Mary Halkett stood watching the dark shapes of the Hoggard brothers disappear in the dark gloom of the alley. Mary was already feeling uncomfortable with the deal she had struck. She did not doubt that the Hoggard brothers were capable of killing without flinching, but they also had a reputation for double-dealing. Mary had a queasy feeling that the Hoggard’s would try and extract far more than the two hundred and fifty pounds agreed before the deed was done.
Yet she had no option. Rat poison was her method of choice for killing. Everyone on the island had rat poison. Even when what passed for a police force on the island suspected rat poisoning in a suspicious death just about everybody could be a suspect and rarely had anyone been convicted of murder. Even so, Mary had chanced her arm once too often with rat poison with one successful murder and one botched job to show for it. She was linked to both occurrences and the risk was mounting that some bright spark might put two and two together.
Whether she liked it or not she needed the Hoggard brothers to place distance between where she planned Berthe and Christine would perish and where she would be. She would make sure that her alibi was watertight. Quickly she thought through how events might pan out and what she needed to do. At the time the fire took place she would need to be highly visible and in company who would vouch for her. She would need to be in St.Helier when the fire occurred, well away from St. Aubin.
But when would the fire occur? She cursed herself for not pinning down the Hoggards on when the fire might occur. All she could do was guess. Even the Hoggards would need to plan the event and she guessed that would take at least a day or two.
That would give her just enough time she thought for the other urgent matter she must attend to on the far west coast of the island at St. Ouen’s Bay and a meeting with the feared but respected Crone St. Ouens. Mary had developed a deeply disturbing feeling over the past few months that her passion for Christophe was not matched by his passion for her. Berthe’s appearance on the scene had confirmed how easily Christophe’s head could be turned by a pretty face.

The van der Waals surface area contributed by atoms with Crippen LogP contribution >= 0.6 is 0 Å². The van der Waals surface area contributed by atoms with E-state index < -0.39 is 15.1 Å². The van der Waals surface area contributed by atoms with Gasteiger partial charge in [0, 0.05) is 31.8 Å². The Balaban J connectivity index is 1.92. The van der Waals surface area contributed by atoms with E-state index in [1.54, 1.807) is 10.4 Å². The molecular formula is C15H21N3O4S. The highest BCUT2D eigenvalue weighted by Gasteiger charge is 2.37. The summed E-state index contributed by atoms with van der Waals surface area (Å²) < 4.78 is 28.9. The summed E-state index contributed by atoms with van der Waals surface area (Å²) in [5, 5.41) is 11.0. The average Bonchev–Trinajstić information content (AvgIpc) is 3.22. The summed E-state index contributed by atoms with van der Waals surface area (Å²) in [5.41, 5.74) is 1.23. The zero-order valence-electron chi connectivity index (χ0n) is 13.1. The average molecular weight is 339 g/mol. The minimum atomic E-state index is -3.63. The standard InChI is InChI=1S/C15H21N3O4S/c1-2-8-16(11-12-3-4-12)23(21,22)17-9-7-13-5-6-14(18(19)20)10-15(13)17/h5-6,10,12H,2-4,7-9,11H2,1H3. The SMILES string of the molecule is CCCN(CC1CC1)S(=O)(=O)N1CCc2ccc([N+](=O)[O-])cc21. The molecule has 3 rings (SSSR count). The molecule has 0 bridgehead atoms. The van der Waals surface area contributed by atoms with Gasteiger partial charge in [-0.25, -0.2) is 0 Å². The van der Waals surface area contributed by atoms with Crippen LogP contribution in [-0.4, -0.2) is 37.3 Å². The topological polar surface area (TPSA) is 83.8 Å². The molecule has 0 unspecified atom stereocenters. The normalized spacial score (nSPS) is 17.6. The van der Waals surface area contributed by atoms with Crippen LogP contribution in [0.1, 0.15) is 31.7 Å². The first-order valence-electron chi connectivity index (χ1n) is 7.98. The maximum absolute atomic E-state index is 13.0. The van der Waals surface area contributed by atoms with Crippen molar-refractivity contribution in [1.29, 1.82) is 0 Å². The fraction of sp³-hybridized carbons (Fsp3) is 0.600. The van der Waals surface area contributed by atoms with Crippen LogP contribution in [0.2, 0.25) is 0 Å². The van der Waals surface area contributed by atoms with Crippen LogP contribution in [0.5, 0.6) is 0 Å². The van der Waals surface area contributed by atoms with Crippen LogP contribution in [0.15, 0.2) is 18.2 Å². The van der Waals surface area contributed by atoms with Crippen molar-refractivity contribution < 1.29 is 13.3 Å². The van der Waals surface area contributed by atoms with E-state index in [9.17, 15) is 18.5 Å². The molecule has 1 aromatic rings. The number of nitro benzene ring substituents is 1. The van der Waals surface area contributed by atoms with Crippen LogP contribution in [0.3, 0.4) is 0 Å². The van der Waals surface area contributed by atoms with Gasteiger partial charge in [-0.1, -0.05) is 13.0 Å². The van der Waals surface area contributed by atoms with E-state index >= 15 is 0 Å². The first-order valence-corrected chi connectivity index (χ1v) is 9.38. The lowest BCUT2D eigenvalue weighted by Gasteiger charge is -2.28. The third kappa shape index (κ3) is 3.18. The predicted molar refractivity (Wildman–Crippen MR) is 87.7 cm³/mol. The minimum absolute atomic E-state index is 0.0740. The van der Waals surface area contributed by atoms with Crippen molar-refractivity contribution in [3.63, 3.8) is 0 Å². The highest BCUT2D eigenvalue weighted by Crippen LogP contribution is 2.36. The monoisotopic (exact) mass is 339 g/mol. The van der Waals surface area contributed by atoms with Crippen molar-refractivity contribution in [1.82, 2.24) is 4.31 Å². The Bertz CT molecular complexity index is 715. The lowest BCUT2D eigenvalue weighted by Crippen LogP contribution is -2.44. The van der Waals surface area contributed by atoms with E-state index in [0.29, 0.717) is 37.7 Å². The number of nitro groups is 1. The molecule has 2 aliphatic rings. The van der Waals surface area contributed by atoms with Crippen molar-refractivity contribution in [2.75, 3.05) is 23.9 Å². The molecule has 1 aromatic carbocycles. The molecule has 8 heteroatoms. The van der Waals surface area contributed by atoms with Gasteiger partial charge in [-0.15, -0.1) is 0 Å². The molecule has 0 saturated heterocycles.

Much as Mary hated to admit it, she needed help to beguile Christophe. Mary had heard whispers of the potions provided by the Crone of St. Ouen that had brought the most unlikely couples together. The only problem was that the Crone lived among the wild folk who scavenged livings on the wide western bay facing the wild Atlantic Ocean. It was no place for decent folk, but Mary was desperate. She needed the Crone’s help and it was best she made the perilous journey immediately so that she could be back in St. Helier well before the Hoggards could start their fire.
Rufus and Xavier were well pleased with their meeting with Mary Halkett, but now they needed to take themselves somewhere private and amongst their own type to ensure they could plan what to do next. They also had fifty pounds and the promise of much more to come.
About the same time as Mary was guiding her favourite horse Bess out of the stables for a clandestine, if circuitous ride through Trinity, St. John, St. Mary and on to St. Ouen, the Hoggard brothers were riding the quicker southerly route west around St. Aubin’s Bay through St. Aubin and on towards St. Brelade and the Smugglers’ Inn. At the Smugglers’ Inn they nodded acquaintance to the landlord and made their way to the private snug at the back. They barely sat down and the landlord brought in a jug of best Jersey ale and a wooden platter with cheese and bread. The Hoggards waited until the landlord had left them.